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Social Thinking and Common Core Standards Published on Wednesday, 13 February 2013 13:30
U.S. Academic Standards (Common Core) now include Social Learning
as part of Speaking/Listening and Anchor Standards!
Social Thinking has always stressed the importance of the connection between social learning and the core academic standards. The good news is that the latest version of the academic standards, called the Common Core Standards (CCSs), now recognizes Speaking and Listening as an integral part of learning. Standards included in the new CCSs include concepts related to collaboration, cooperation, understanding other’s minds or point of view, analysis of fiction, understanding bias in our media and science, just to name a few! For those of you who’ve struggled to convince others about the importance of including a social component to the academic day or write goals/objectives related to this, the broader adoption of the CCSs can help. Finally, social relatedness, group listening, and conversational skills will be recognized as part of the academic day.
Social Skills and Making Requests. by Mike Miklos
Some Thoughts on Social Skills. by Mike Miklos
Core Social Cognitive Challenges: The ILAUGH Model
Michelle Garcia Winner developed the ILAUGH Framework of social cognition to explain the multiple skills and concepts that we must process and react to in order to succeed at social interaction and personal problem solving. Each of these elements of social cognition affects not only our ability to make and keep friends, but also our ability to process complex information in the classroom and the workplace. The ILAUGH Model is evidence-based in that each aspect of it has been researched and defined as a trait of persons with social relatedness issues.
The monthly newsmagazine for and about speech-language pathologists, audiologists, and speech, language, and hearing scientists, The ASHA Leader provides news you can use and showcases the latest research and practice advances in communication sciences and disorders. Celebrating the wide range of people at the heart of the discipline, The ASHA Leader also illuminates the day-to-day work and lives of the 182,000 members of the American Speech-Language-Hearing Association.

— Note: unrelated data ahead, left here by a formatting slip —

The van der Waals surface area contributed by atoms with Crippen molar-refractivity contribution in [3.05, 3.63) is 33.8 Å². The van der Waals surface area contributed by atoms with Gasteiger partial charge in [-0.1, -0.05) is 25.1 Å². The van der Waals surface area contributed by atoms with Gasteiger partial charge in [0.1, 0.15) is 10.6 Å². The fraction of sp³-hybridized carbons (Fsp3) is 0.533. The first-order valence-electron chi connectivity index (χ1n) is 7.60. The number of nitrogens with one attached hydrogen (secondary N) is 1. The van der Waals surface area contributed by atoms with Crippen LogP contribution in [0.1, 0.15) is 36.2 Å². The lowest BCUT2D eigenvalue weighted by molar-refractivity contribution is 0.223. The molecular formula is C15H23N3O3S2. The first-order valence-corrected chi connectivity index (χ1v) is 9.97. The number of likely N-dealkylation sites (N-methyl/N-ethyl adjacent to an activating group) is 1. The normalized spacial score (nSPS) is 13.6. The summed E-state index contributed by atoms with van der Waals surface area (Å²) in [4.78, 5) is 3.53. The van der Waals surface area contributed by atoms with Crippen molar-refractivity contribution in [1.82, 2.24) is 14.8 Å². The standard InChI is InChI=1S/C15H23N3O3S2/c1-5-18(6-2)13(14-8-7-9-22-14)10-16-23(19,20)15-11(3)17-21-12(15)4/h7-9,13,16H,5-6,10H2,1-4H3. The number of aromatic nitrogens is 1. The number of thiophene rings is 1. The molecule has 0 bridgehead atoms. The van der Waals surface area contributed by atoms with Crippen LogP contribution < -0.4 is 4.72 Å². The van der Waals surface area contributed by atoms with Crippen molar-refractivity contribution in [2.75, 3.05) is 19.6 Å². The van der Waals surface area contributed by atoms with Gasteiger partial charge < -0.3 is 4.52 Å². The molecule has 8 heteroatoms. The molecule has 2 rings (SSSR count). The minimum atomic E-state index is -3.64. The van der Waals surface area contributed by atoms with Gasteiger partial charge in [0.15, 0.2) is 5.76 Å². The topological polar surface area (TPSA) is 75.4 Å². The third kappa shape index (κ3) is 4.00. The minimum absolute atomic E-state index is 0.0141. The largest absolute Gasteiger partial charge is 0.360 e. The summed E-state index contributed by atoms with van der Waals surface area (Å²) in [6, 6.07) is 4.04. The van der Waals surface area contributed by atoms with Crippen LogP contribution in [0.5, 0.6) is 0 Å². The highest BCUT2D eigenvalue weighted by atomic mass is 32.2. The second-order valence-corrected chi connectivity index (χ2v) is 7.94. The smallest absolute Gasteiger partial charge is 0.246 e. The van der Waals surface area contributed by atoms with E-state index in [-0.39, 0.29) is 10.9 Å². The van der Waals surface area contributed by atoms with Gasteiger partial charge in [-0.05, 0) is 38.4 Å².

Download free social stories for children, to gain compliance or help individuals with autism signs or pervasive developmental disorders (PDD) know what to expect and/or understand a certain situation, skill or concept.
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The SCERTS® Model is a research-based educational approach and multidisciplinary framework that directly addresses the core challenges faced by children and persons with ASD and related disabilities, and their families. SCERTS® focuses on building competence in Social Communication, Emotional Regulation and Transactional Support as the highest priorities that must be addressed in any program, and is applicable for individuals with a wide range of abilities and ages across home, school and community settings. This website offers comprehensive information about the SCERTS® Model and its collaborators, and resources that are available to assist professionals and parents in developing and implementing educational programs based on the SCERTS® Model.
This is a site created for teachers and speech language pathologists who work with students on social/emotional skills in the school setting. Most of the material here is geared for learners from Kindergarten – 8th grade. Visitors to this site will find teaching tools to download and use themselves, tips for promoting pragmatic language and social-emotional skill success at home, and other useful links and resources. Many resources and tips on this site relate to helping children increase social perspective taking skills, emotion awareness and management, conversation skills, interpretation and use of non-verbal communication, and to develop friendship and interaction skills. There are also ideas and information related to receptive and expressive language needs surrounding students who are identified with Asperger Syndrome, PDD-NOS, “high” functioning autism, non-verbal learning disability, ADD/ADHD, and other related social cognitive areas.
The extensive content on this website offers more information on social thinking and related treatment strategies. You can also subscribe to the Social Thinking newsletter and check Michelle Garcia Winner's blog for the latest thinking on the topic. For a casual exchange on the broader topics related to social thinking, please also take a look at the Social Thinking Facebook page.
This is the online home of Relationship Development Intervention, offering programs, training, support, education, resources and community for families and individuals who face a wide range of developmental difficulties.